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Trial of Anti-BDCA2 Antibody Litifilimab for Cutaneous Lupus Erythematosus

Comment on: Werth et al., N Engl J Med 2022;387:321-31.
DOI: 10.1056/NEJMoa2118024

Commented by: Elisabet Svenungsson

In clinical practice it is often a challenge to treat cutaneous lupus erythematosus (CLE), especially the discoid and chronic lesions are commonly very resistant to treatment. These lesions cause irreversible damage, which has great impact on the quality of life for many patients. The anifrolumab studies(1, 2) have demonstrated improvement in CLE, and further hope for better treatments options for CLE is raised in this recent study, published in the New England Journal of Medicine by Victoria Werth and colleagues.(3)

It has been reported by several studies that type-1 IFN activity is high in CLE and the recent positive results from the anifrolumab studies, where the type-1 IFN receptor is blocked by a monoclonal antibody further demonstrate that type-I IFN is pivotal in CLE(1, 2).  The major source of type-1 IFN is believed to be the plasmacytoid dendritic cells (PDCs), although other cell types may also contribute. Almost 20 years ago in vitro experiments demonstrated that anti-BDCA2 antibodies could block IFN production in PDCs from SLE patients(4). In the present study the authors used a humanized monoclonal IgG1 antibody litifilimab to target the blood dendritic cell antigen 2 (BDCA2), which is uniquely expressed on the surface of PDCs.

The study is a phase 2 study performed over 16 weeks. It was initially designed to study the efficacy of litifilimab infusions at a dose of 450 mg given at week 0, 2 4, 8 and 12 weeks, versus placebo. However, during recruitment the design was changed to also include a dose-raising assessment. Thus, two additional groups, treated with lower doses 50 and 150 mg at the same intervals were added. The primary endpoint was evaluated by the percent change from baseline of skin lesions evaluated with the Cutaneous Lupus Erythematosus Disease Area and Severity index-Activity score (CLASI-A). Secondary endpoints were predefined reductions by percent or points in CLASI-A over 12 or 16 weeks.

Cutaneous lupus erythematosus (CLE) can occur isolated or as a manifestation of systemic lupus erythematous (SLE). Approximately half of the patients in this study had concurrent SLE. Our of 300 screened, 132 patients were with moderate-severe CLE were enrolled, 33 of whom received placebo. There were 26 in the 50 mg group, 25 in the 150 mg group and 48 in the 450 mg group. The 450 mg group was larger since it was started earlier. Essentially there were no important baseline differences between the three groups. 90% were on stable traditional background medication (hydroxychlorquine, steroids at a maximum dose of 15mg/day or immunosuppressants), approximately 80% were taking hydroxychlorquine. All three treatment groups obtained the primary endpoint versus placebo. The reduction in the CLASI scores ranged between 39 and 48 % in the three litifilimab groups, as compared to 15 % in the placebo group. However, the secondary endpoints were not met.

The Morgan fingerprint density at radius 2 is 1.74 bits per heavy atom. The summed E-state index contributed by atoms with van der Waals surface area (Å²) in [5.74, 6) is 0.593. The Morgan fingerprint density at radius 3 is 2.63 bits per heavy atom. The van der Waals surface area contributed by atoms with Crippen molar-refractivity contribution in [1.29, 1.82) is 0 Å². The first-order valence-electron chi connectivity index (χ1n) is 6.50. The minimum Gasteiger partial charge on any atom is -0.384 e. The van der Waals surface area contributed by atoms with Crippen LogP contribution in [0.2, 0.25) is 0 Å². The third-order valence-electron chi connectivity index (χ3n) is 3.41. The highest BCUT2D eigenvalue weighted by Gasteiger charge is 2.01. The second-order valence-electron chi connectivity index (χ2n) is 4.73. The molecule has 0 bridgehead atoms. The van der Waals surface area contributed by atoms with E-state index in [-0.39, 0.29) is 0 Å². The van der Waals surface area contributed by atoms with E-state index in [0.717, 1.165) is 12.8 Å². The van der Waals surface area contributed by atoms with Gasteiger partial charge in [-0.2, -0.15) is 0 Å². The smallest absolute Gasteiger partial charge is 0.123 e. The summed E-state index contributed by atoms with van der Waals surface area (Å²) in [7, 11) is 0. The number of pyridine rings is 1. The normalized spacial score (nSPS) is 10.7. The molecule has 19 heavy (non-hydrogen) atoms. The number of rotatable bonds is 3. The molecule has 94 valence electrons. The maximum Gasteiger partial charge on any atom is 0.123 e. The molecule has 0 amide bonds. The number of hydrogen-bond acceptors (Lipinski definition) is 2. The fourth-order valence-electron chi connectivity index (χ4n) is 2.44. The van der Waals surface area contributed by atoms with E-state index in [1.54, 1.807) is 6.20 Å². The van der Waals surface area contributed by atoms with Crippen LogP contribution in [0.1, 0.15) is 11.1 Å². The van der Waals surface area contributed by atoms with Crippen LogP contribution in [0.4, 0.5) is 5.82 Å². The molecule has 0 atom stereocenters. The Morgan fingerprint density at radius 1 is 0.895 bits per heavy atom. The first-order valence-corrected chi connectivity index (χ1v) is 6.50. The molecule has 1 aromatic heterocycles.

Viral infections were the side effects which most clearly differed the litifilimab groups from placebo, among them three cases of oral herpes infection, one case of herpes zoster infection and five cases of influenza. Treatment was withdrawn in 8 patients, in 3 of them due to hypersensitivity reactions. Injection site erythema occurred in 9 patients treated with litifilimab.

Though larger and longer trials are needed, it is promising that all three doses of litifilimab performed significantly better than placebo among patients with CLE. Results were not stratified for acute, subacte and chronic CLE, but approximately 70 % of participants were affected by chronic lesions, usually very difficult to treat with conventional treatments. From a more mechanistic viewpoint these results support a central role for type-1 IFN and for PDCs in the pathogenesis of CLE.

1.Furie RA, Morand EF, Bruce IN, et al. Type I interferon inhibitor anifrolumab in active systemic lupus erythematosus (TULIP-1): a randomised, controlled, phase 3 trial. The Lancet Rheumatology. 2019;1(4):e208-e19.

2.Morand EF, Furie R, Tanaka Y, et al. Trial of Anifrolumab in Active Systemic Lupus Erythematosus. N Engl J Med. 2020;382(3):211-21.

3.Werth VP, Furie RA, Romero-Diaz J, et al. Trial of Anti-BDCA2 Antibody Litifilimab for Cutaneous Lupus Erythematosus. New England Journal of Medicine. 2022;387(4):321-31.

4.Blomberg S, Eloranta ML, Magnusson M, et al. Expression of the markers BDCA-2 and BDCA-4 and production of interferon-alpha by plasmacytoid dendritic cells in systemic lupus erythematosus. Arthritis Rheum. 2003;48(9):2524-32.